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Our Busch Stadium adventure began at 6:15am Friday morning. We woke up, scrambled into jeans and t-shirts, found coffee, and walked the 12 blocks down to the stadium. There, sitting next to a bus shelter, were two fans in Cardinals hats, sitting in folding chairs and reading hunting magazines. They were waiting for First Pitch tickets, which was also the reason we were up at that ungodly hour on the second day of our vacation. We were joined shortly thereafter by a few dozen other folks, all in Cardinals regalia, even at the crack of dawn. I am not sure that Mets fans would be showing up at 7am making sure they were properly attired.


First Pitch tickets are a wonderful thing. The Cardinals make 275 pairs of tickets available for EVERY GAME. At 9am you walk up to the ticket window and hand over $11 for a voucher. That’s $11 for two tickets, not $11 each. You don’t get your tickets until 10 minutes before the game starts, and the envelope is handed to you on the other side of the turnstiles, so there’s zero opportunity to scalp them. And you don’t know until you open that envelope what you’re going to get. You could get standing room; you could get a player’s box; or just about anything. But for $11, how much do you care?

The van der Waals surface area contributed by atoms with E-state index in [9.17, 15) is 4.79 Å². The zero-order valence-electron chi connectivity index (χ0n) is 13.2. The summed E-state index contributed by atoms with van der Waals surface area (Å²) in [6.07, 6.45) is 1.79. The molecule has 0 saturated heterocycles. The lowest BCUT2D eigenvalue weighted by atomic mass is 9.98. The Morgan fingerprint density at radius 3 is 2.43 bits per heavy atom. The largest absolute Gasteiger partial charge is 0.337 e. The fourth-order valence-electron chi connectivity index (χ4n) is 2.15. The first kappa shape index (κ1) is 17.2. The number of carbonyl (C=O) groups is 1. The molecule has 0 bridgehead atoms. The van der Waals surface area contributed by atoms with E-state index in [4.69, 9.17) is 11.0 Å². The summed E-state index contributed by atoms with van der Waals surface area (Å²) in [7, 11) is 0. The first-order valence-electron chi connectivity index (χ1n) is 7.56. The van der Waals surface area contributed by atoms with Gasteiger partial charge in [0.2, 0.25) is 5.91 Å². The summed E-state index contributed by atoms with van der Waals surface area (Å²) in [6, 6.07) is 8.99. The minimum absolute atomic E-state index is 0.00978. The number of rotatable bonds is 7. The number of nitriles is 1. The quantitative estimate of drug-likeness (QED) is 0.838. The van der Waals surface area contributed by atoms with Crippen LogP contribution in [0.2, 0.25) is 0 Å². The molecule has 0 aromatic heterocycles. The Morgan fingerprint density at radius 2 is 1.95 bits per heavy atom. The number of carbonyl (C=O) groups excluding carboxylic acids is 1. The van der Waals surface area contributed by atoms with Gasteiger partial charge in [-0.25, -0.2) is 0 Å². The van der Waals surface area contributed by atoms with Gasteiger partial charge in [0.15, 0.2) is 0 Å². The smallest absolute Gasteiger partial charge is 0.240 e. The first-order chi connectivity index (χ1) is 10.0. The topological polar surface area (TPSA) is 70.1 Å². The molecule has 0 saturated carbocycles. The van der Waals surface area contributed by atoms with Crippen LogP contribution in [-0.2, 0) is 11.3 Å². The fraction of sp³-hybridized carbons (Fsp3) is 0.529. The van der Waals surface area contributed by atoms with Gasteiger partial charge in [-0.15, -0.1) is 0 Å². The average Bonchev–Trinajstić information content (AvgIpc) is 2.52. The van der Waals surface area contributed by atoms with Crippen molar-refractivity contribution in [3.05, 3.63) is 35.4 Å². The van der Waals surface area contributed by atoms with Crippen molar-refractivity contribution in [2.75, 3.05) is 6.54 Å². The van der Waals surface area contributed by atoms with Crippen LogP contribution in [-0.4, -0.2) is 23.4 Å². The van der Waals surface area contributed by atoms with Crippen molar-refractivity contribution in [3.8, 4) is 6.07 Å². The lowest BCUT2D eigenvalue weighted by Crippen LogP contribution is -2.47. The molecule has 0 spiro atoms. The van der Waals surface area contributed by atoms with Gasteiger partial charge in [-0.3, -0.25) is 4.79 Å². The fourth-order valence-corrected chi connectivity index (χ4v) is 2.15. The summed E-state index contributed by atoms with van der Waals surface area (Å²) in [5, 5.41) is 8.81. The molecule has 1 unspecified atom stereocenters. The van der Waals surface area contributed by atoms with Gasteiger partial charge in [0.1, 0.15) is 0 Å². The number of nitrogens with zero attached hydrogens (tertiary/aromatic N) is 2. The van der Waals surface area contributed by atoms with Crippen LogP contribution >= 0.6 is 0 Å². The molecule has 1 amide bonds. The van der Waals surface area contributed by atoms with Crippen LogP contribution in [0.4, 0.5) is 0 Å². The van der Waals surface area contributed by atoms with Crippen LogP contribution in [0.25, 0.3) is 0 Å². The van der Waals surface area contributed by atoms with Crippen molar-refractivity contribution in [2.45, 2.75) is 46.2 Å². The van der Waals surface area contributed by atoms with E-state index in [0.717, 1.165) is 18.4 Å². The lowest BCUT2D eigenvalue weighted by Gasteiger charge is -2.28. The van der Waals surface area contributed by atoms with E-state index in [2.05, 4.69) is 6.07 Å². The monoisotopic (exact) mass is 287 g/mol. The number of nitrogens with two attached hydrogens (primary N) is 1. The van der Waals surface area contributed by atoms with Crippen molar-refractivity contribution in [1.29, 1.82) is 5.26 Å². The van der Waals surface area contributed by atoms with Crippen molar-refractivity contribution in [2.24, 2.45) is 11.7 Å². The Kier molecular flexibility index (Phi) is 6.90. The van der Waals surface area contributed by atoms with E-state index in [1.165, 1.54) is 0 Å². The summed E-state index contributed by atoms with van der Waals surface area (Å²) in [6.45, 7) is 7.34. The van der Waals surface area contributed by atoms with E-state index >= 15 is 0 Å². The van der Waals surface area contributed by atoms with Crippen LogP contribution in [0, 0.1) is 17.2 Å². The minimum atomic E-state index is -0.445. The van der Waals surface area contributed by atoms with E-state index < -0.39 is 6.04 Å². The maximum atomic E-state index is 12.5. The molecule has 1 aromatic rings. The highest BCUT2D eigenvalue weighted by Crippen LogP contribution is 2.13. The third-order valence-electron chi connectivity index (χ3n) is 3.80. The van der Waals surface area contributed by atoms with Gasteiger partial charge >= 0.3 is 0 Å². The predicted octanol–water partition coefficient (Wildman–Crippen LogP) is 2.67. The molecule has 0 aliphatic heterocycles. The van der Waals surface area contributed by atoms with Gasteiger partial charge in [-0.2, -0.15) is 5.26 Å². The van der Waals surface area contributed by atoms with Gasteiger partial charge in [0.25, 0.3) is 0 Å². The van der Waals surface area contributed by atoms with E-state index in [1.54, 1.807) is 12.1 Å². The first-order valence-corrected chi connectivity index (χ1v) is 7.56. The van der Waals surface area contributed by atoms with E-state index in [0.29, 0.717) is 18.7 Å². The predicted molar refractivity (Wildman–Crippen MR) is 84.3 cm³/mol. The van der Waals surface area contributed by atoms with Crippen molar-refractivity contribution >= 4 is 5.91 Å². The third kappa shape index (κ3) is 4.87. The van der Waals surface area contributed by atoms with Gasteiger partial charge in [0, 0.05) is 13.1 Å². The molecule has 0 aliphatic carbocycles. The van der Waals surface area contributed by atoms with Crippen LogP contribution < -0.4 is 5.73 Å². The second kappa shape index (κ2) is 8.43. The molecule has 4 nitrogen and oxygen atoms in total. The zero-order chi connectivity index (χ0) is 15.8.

We showed up at 7 because our research indicated that 7am was the sweet spot. We could have showed up at 8:55, but then we would have been waiting on line longer. They opened three windows at the box office and we had our voucher by 9:02 am. We promptly then walked around the corner and bought tickets for the first ballpark tour of the day, starting at 9:30.

This was one of our favorite tours so far. The tour guide was affable and knowledgeable; he was a fan, but hadn’t done the tours or worked at the ballpark so long that he was jaded. He was able to answer any question thrown at him and was exceedingly polite and respectful: it was always “Mr. Stan Musial.” Not “Stan” or “Stan Musial”. Every Hall of Famer was “Mr.” There were two guides assigned to the tour, one bringing up the back, picking up stragglers and helping people who needed the elevators. We realized during the tour that the reason the ballpark always looks like every single person is wearing Cardinals gear is 1) they are 2) there aren’t sixteen different official color schemes and 3) all the seats are red.


The tour was fairly standard – various suite levels, radio broadcast booth, diamond club -type-level, and then the warning track and the dugout. They allowed ample time on the field, were happy to take photographs for as many groups as they wanted. Here I’m trying to do a very bad Tony La Russa imitation. I’m not hungover, but I sure feel like it at that moment:


Third base is the showcase gate at Busch Field, not home plate. Home plate is the club level. Third base is the site of the Stan Musial bridge, which was just beautiful:


The saying between Cardinals fans is apparently “I’ll meet you at Stan.” I liked that.

Left field is the clubhouse store, and the hall of famer plaza, which I particularly loved: